Tackling the Block in the IOI Landscape


By Robert Warshaw
The value of Indicators of Interest (IOIs) is being questioned and the growth of new distribution mechanisms has actually heightened the concerns with several key problems remaining for the industry, contends Tradeweb’s Robert Warshaw.

Problems abound
Dealers are not getting the return from IOIs that they would like. Buy-side firms are becoming more reluctant to interact directly with IOIs because they do not necessarily represent block capacity and there is immediate information leakage. So, while they remain important as guideposts for order management, IOIs are losing their power to drive trades.
The distribution of IOIs is also evolving with a significant increase in direct distribution from specific trading venues – Alternative Trading Systems (ATSs) and algorithms. Regardless of the nature of the distribution, the question is whether block-sized IOIs can increase the likelihood of creating a satisfactory trading experience for both sides.
The biggest problems with the current model are:
A) Uncertain rules of engagement.
Dealers offer IOIs as an invitation to trade while buy-side firms want IOIs to be a promise that a trade will occur if they expose their order. Because there is uncertainty around broker intent, buy-side firms are using IOIs for information purposes but with less willingness to accept the invitation to trade.
B) Unreliable targeting of messages.
Buy-side firms only want to see relevant IOIs on which they can execute. Because dealers cannot know all order flow, too often the buy-side gets buried in irrelevant messages or misses out because the broker has assumed they are not interested in a symbol. This hurts the broker and client.
C) Difficulties in evaluating IOIs.
Even with some of the new representations of IOIs that are appearing on buy-side desks, it is very difficult to determine the comparative merit of one IOI versus another, and to the market.
D) Information leakage.
Many clients are reluctant to react directly to an IOI because it means showing their hand to the dealer without certainty of response. Good IOIs help set the parameters of a good negotiation. Bad IOIs act as fishhooks to reel in a customer with less welcome consequences. Distinguishing between the two is not always easy.
E) Market fragmentation.
IOIs can come from distributors, direct from dealers or through dark, really grey, pools. Some are integrated into Order Management Systems (OMSs) while others are not. They can be in the form of traditional IOIs viewed through third party displays, FIX IOIs integrated into OMSs, EMSs, IM messages etc. The complexity and fragmentation have increased the difficulty of determining contextual relevance.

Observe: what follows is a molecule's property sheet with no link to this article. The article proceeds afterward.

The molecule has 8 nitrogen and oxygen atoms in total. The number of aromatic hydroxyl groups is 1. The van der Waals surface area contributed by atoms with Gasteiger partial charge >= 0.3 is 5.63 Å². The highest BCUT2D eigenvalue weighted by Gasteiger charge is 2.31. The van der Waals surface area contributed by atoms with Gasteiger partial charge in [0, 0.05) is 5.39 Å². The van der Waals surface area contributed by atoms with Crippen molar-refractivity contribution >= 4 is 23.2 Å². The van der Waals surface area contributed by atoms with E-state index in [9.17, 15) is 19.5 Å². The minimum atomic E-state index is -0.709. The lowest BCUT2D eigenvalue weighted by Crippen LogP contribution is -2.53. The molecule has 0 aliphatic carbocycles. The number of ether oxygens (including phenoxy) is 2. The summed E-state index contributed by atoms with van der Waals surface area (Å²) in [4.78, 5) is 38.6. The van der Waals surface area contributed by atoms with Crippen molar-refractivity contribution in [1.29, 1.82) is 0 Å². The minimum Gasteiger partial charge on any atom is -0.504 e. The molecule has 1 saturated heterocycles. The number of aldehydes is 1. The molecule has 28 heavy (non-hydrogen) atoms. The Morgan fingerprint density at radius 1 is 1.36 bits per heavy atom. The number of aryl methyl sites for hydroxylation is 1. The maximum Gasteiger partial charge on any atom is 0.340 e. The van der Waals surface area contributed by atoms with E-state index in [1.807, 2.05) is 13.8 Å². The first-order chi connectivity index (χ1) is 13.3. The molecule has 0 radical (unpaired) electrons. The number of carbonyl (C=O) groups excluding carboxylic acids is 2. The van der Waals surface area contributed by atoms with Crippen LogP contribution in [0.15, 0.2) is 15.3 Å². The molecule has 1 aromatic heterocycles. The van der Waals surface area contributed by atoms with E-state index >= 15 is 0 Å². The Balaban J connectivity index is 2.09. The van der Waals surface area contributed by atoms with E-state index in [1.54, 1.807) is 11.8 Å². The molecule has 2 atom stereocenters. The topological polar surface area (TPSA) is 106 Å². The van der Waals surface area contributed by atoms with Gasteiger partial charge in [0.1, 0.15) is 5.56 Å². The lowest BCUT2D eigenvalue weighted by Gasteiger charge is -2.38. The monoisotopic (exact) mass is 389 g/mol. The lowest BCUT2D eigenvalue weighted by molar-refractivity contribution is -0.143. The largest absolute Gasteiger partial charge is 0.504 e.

Unresolved, these problems will increase the trend that IOIs influence but do not drive order activities.
Fixing the problems
There are plenty of issues but the good news is that vendors, such as Autex, are coming up with innovative ways to move the market forward to a more sustainable model for the industry. The overriding trend has to be to ensure that IOIs provide more intelligence about trading opportunities and more certainty that a direct response will result in a trade within expected trading parameters.
Among the areas of opportunity are:
A) Leveraging FIX to embed IOIs in workflows.
While FIX formatting allows IOIs to become part of the order and execution management processes, a more sophisticated organization of IOI flows can be implemented to strengthen the connection between current IOIs and order decisions. FIX tagging can play a part in this. This is a necessary starting point to increase the usability of IOI flow. Then real-time display, rather than occasional lookups, of current relevant IOIs both are possible and highly valuable because relevant IOIs can be displayed when they matter most within the workflow.
B) Increasing relevancy through improved targeting.
Driving IOIs to buy-side firms based on their actual order intent rather than a guess at their activity is essential. IOIs that are targeted based on actual order flow are two times as productive as regular IOIs, a study performed by Tradeweb, which owns Autex, found in 2009. Improved targeting also allows IOIs to be blocked more effectively against same side contras.
C) Improving the quality of the IOI.
The primary complaint against IOIs – even Naturals sometimes – is that they do not represent reasonably priced, available inventory. As a result, dealers are in the market potentially moving prices to fill the order that was generated as a result of an IOI. IOIs must behave more like orders or automated links to orders, using FIX-formatted invitations to talk to FIX-based order flow. Ultimately, dealers may need to commit to price and size in some form of actionable IOI for buy-side firms to increase the responses’ rate.
D) Intelligent routing of IOIs.
The goal is to have the IOI flow find the order rather than having the order manager chasing down IOIs. Even if the IOI is not in a FIX format, IOI routing systems need to be able to interpret FIXbased flow to provide timely links between IOIs and orders.
E) Better contextual analysis.
In combination with their other order market information, over time, buy-side firms have a lot of information about the probable efficacy of an IOI. By itself, an IOI may not provide reliable indication information but, in the context of current and past IOIs, as well as previous execution information, it can reveal significant information. An IOI can represent a customer order being worked by a dealer or the willingness by the dealer to trade their own balance sheet. Ironically, both result in significant price risk for buyer and seller. Both, the dealers through better timing, certainty and precision; and the buy-side through better display and analytic tools – can contribute to a more beneficial alignment of needs and outcomes, the ultimate goal of any marketplace.